What FPRGs can teach us about gold




An FRPG is an acronym for a "Fantasy Role-Playing Game", where the "role" is always an obsessive compulsive, homicidal kleptomaniac.

The part of the goldbug's strategy I don't get is:
1) Invest in gold through some obscure third party gold-buying firm.
2) Complete and utter societal collapse brought about by Obamacare.
3) ?
4) Profit!

If society collapses, who the hell is going to go tabulate your gold investment and then deliver the bars to you?


This article is inane. Whatever the merits of investing in actual gold are, the "gold" in FRPGs is exactly fiat money - some authority says it exists, and how much of it there is in existence.

I've never played WoW or the ilk, but in the old JRPGs you did get gold for doing productive work - fetching something for an old lady, slaying a monster so inter-village commerce could resume, etc.

Perhaps if he stuck to the whole "I don't think it will come to total meltdown" argument it would be more compelling than using video game evidence that clearly does not reflect the real world.


I think what FRPGs (not FPRGs) teach us is that fantasy is an excellent Rorschach test; people look at it and project their own biases.

(BTW, not all FRPGs favor stupid/selfish/obsessive/violent behavior. Computer games in that category often do because those are relatively easy to program. Traditional wetware roleplaying games become as complex a world as the players want them to be; if you don't like the world you're playing in or the characters you're playing with, find another group.)


Yeah, and in fact MMO gold is usually not even fiat money, as there's no set limit or control over it. It's constantly being produced by almost every non-player (i.e. constantly regenerating) entity in the game, including non-character nodes that spit out resources. It's effectively infinite, and the only thing that keeps it from accumulating is that giving any to a non-player character destroys it. Such economies require "gold sinks" that players have to spend money on in order to try to keep the amount of gold in the economy from exploding. (Of course, the games are already designed such that the value of gold decreases over time for each player anyways.)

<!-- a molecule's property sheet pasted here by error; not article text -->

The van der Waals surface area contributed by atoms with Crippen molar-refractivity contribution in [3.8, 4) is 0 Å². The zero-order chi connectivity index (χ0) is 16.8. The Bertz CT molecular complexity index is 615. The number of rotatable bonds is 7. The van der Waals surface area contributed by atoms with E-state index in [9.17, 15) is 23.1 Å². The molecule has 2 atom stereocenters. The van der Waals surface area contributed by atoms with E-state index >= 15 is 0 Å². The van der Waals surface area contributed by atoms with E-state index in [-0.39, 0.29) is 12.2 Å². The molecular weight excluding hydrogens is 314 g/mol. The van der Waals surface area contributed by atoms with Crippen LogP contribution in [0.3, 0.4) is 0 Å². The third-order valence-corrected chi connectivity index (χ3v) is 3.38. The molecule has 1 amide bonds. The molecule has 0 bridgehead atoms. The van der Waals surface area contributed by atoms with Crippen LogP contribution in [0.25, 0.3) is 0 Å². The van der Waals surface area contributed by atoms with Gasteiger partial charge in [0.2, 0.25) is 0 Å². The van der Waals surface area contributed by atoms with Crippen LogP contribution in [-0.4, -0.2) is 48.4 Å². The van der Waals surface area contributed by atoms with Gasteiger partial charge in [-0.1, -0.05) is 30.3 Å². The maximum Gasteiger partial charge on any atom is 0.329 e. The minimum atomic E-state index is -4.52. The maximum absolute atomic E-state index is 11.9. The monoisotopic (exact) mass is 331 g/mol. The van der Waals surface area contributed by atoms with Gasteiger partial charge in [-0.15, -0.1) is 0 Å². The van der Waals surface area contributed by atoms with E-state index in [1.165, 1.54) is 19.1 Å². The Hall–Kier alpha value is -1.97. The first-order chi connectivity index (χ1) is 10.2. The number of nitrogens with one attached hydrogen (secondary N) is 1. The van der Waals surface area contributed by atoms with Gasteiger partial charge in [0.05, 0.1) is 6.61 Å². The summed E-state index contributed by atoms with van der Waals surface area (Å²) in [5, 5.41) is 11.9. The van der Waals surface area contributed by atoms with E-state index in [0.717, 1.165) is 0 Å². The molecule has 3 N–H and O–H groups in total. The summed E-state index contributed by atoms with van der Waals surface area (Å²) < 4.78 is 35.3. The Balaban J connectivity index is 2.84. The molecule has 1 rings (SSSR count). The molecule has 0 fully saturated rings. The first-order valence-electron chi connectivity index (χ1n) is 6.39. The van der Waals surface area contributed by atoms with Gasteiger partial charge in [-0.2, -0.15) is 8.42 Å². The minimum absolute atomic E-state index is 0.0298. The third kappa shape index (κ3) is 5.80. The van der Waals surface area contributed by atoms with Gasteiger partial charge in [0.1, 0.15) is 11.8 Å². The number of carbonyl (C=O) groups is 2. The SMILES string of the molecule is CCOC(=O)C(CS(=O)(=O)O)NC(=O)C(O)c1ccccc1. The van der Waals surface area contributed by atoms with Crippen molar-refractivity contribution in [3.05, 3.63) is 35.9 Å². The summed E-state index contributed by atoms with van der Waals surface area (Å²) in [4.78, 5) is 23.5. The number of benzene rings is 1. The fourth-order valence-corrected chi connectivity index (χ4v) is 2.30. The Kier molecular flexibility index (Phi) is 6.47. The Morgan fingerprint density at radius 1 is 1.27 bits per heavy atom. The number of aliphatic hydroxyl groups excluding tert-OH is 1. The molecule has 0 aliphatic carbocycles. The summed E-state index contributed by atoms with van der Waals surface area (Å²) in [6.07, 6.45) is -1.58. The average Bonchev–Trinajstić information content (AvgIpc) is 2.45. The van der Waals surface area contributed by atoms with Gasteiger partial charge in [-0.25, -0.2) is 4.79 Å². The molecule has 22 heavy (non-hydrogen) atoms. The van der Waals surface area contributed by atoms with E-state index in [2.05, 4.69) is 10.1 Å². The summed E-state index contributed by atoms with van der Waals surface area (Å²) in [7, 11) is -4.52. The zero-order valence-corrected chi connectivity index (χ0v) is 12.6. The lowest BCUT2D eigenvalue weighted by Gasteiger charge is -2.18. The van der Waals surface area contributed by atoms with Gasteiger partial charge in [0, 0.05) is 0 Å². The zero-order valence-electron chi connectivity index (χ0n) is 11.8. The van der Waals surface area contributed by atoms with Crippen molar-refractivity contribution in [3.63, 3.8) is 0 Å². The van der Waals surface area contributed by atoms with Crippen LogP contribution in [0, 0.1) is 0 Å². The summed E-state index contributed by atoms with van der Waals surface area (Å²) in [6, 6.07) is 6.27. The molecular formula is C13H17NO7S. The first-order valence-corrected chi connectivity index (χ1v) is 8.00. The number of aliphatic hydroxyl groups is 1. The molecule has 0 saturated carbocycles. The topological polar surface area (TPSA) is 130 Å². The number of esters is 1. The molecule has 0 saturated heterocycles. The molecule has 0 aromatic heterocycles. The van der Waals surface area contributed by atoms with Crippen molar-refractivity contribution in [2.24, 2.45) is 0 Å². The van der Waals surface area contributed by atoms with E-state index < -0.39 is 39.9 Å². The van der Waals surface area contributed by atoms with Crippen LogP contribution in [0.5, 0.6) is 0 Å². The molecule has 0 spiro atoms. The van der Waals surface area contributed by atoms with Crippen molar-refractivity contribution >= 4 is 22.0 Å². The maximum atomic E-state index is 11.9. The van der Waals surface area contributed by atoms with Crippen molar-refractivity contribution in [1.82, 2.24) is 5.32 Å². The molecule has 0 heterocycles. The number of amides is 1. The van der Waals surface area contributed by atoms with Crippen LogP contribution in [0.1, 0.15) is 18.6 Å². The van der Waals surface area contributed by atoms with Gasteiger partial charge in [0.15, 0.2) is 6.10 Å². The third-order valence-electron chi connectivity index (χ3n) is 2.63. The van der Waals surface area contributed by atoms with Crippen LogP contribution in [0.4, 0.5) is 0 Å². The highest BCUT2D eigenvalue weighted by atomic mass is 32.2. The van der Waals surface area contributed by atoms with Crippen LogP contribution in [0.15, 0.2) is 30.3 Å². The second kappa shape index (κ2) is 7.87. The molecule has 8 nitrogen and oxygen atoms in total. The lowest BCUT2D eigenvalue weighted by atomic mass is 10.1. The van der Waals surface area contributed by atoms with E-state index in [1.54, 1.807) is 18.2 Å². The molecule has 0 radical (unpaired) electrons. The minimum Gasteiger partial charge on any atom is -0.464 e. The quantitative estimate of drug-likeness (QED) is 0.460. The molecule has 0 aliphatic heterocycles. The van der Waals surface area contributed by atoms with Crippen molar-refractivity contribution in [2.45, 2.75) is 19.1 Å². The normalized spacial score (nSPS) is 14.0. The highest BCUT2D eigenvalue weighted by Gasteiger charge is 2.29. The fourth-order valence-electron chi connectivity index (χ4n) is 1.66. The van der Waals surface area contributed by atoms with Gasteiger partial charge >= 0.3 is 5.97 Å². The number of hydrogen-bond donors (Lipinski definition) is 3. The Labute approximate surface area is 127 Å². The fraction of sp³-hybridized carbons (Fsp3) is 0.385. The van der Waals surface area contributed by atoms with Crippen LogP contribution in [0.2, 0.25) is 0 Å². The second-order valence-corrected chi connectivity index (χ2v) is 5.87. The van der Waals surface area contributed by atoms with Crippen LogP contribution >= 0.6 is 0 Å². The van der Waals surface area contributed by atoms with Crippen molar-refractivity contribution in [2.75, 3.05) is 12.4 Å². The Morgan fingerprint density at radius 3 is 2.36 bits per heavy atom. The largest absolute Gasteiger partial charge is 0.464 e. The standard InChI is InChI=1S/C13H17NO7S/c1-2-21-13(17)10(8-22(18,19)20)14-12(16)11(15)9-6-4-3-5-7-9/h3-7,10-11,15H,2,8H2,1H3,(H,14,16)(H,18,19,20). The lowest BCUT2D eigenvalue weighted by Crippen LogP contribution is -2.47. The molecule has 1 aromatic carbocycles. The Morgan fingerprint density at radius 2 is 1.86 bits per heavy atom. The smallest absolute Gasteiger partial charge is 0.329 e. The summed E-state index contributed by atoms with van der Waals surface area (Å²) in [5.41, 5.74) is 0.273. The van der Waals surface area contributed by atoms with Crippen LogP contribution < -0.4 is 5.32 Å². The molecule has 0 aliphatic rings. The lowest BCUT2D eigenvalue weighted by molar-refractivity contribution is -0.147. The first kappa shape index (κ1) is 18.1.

The point of using gold in the real world is that it doesn't require a state to issue it, and Alan Greenspan (or other Federal Reserve or Central Bank counterfeiter) can't devalue everyone's purchasing power with the stroke of a pen. And unlike BitCoin (Galt bless it, too), gold will survive a global EMP burst or Internet kill switch.


Did You Know: limits or control is not intrinsic to the definition of fiat money.


Unless they decide to flood the market because they're pure evil MWUAHAHAHA


To add to that, even if you have the gold in hand what's not to say the new post-apoco society trades in something more accessible like VHS copies of 1997 comedy classic Good Burger. Economies don't work very well if only a tiny few have the power.